Expressive E Touché Review – Your Gateway To More Expression?
It’s all touchy/feely, but can the exciting new controller, Touché, add some much-needed expression to your music? Dave Gale swipes to find out… Price £349 Contact Expressive E, Source Distribution 020 8962 5080 Touché key features Touch-based control surface USB, MIDI and CV connectivity Powered via USB Standalone operation available Fully programmable Mac OS X […]
It’s all touchy/feely, but can the exciting new controller, Touché, add some much-needed expression to your music? Dave Gale swipes to find out…
Touché key features
- Touch-based control surface
- USB, MIDI and CV connectivity
- Powered via USB
- Standalone operation available
- Fully programmable
- Mac OS X compatible (Windows coming soon)
Designers are always coming up with new ways for us to take control; either designing instruments from the ground up, like the Eigenharp, or redesigning the faithful music keyboard, as ROLI has with the Seaboard.
Yet for many keyboard diehards, all that’s required is an additional controller that might nestle next to old faithful, offering something more than a touchscreen, fader or a mod wheel. That’s where the Touché comes in.
Opening the box for the first time, you can immediately tell that this is a piece of quality equipment. Looking rather like a sustain pedal, with a large, rounded rectangular area sitting proud, the Touché looks and feels great, with a neoprene-esque finish to the base, and a nice piece of dark wood on top.
Towards the lower end of the unit, there are two large and flush-mounted buttons, with an infinite-pot style encoder in the middle. Upon removing it from the box, you’ll find it to be reassuringly heavy.Underneath the unit are more goodies – MIDI breakout cables and possibly the most expensive braided-USB cable I’ve seen… Quality assured.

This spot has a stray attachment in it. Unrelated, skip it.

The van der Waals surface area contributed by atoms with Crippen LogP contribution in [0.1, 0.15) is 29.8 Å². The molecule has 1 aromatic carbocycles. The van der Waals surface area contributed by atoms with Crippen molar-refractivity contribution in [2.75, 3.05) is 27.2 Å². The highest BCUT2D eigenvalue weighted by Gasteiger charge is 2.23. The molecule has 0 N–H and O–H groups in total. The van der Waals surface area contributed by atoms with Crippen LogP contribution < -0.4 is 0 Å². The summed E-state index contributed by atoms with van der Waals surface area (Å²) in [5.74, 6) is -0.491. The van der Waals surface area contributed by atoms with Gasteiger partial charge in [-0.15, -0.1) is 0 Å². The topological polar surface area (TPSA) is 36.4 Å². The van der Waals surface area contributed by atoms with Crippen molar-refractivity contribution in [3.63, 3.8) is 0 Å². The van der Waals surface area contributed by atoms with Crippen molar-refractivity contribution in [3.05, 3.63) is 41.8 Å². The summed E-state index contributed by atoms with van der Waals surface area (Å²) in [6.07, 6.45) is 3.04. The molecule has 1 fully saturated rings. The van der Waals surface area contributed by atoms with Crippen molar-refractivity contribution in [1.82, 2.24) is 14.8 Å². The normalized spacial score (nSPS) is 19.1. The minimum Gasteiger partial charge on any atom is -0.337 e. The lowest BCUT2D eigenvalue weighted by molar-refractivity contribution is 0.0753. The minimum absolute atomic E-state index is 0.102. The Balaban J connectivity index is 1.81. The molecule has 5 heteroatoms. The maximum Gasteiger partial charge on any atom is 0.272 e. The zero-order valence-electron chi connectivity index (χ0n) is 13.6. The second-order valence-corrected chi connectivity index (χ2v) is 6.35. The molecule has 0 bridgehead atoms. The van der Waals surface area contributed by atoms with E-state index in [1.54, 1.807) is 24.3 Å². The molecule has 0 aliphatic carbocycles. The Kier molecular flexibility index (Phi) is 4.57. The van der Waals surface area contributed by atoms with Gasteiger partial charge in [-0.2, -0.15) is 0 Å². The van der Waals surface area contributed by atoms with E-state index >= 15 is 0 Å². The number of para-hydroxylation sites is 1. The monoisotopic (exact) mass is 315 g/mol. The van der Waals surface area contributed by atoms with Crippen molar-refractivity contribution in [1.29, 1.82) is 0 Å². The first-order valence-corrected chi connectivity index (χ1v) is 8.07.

Form meets function
The Touché is essentially a controller, a bit like an X-Y controller, with operation happening through the ‘touch’ of the upper surface. If you think of the ‘plank of wood balancing on a football’ scenario, you’ll not be a million miles away from how this works and feels.
The top, bottom, left and right areas tilt, lean and depress, with each having a MIDI controller or CV assigned, meaning you can assign whatever MIDI CC you want to an area, and as you apply pressure in that area, it will send out a CC or CV level. But as I would quickly find out, there’s more to it that that.
Once connected and installed, the way to get at the workings of the Touché is via the Lié plug-in. This does everything you wish it to do in terms of setting up controllers, whether MIDI CC or CV based. Once Lié is active, as a software instrument in a DAW, it’s immediately playable as an instrument in its own right, thanks to some healthy and wonderful sounds from soft-synth experts UVI – and these included patches are there to show off what can be achieved.
There are plenty of filter-based swells and far more besides, but the Lié software also allows operation of VST plug-ins from within it. Cute… however, this will present a problem if you’re a Logic user, as you will need a VST Wrapper for VST based plug-ins if you want to see and use any this way. Initially, this left me scratching my head for a while, until I realised it’s of course possible to set up the Touché to send any MIDI CC to a current track.
Within minutes I was controlling some of my favoured Audio Unit-based synths with the Touché. In my first flight of Touché exuberance, I found myself playing the keyboard and moving my finger across the Touché at every turn. It’s got a lovely feel you don’t get with touchscreens. The ability to tap it, softly or with a harsher feel, makes for a great on/off experience.